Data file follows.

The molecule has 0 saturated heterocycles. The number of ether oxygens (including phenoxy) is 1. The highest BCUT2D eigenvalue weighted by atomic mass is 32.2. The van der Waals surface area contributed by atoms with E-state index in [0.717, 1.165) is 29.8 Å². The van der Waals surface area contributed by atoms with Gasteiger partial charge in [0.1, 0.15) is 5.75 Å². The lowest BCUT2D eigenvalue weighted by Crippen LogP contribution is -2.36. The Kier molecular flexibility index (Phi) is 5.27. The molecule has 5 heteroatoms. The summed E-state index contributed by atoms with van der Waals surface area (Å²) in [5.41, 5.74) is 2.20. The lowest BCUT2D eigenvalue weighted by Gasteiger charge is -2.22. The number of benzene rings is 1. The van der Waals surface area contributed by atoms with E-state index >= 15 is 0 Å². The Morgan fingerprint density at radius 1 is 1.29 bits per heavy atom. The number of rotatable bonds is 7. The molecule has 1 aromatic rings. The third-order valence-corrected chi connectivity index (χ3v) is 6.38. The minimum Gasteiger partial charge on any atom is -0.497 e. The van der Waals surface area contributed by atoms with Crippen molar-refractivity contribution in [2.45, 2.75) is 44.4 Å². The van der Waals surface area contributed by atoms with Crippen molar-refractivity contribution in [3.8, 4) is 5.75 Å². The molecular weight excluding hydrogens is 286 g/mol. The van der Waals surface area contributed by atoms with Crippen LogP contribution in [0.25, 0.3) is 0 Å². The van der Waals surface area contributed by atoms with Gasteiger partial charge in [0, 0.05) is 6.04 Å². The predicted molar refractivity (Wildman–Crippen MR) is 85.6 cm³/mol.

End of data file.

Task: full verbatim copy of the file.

The molecule has 0 saturated heterocycles. The number of ether oxygens (including phenoxy) is 1. The highest BCUT2D eigenvalue weighted by atomic mass is 32.2. The van der Waals surface area contributed by atoms with E-state index in [0.717, 1.165) is 29.8 Å². The van der Waals surface area contributed by atoms with Gasteiger partial charge in [0.1, 0.15) is 5.75 Å². The lowest BCUT2D eigenvalue weighted by Crippen LogP contribution is -2.36. The Kier molecular flexibility index (Phi) is 5.27. The molecule has 5 heteroatoms. The summed E-state index contributed by atoms with van der Waals surface area (Å²) in [5.41, 5.74) is 2.20. The lowest BCUT2D eigenvalue weighted by Gasteiger charge is -2.22. The number of benzene rings is 1. The van der Waals surface area contributed by atoms with E-state index >= 15 is 0 Å². The Morgan fingerprint density at radius 1 is 1.29 bits per heavy atom. The number of rotatable bonds is 7. The molecule has 1 aromatic rings. The third-order valence-corrected chi connectivity index (χ3v) is 6.38. The minimum Gasteiger partial charge on any atom is -0.497 e. The van der Waals surface area contributed by atoms with Crippen molar-refractivity contribution in [2.45, 2.75) is 44.4 Å². The van der Waals surface area contributed by atoms with Crippen molar-refractivity contribution in [3.8, 4) is 5.75 Å². The molecular weight excluding hydrogens is 286 g/mol. The van der Waals surface area contributed by atoms with Crippen LogP contribution in [0.25, 0.3) is 0 Å². The van der Waals surface area contributed by atoms with Gasteiger partial charge in [0, 0.05) is 6.04 Å². The predicted molar refractivity (Wildman–Crippen MR) is 85.6 cm³/mol.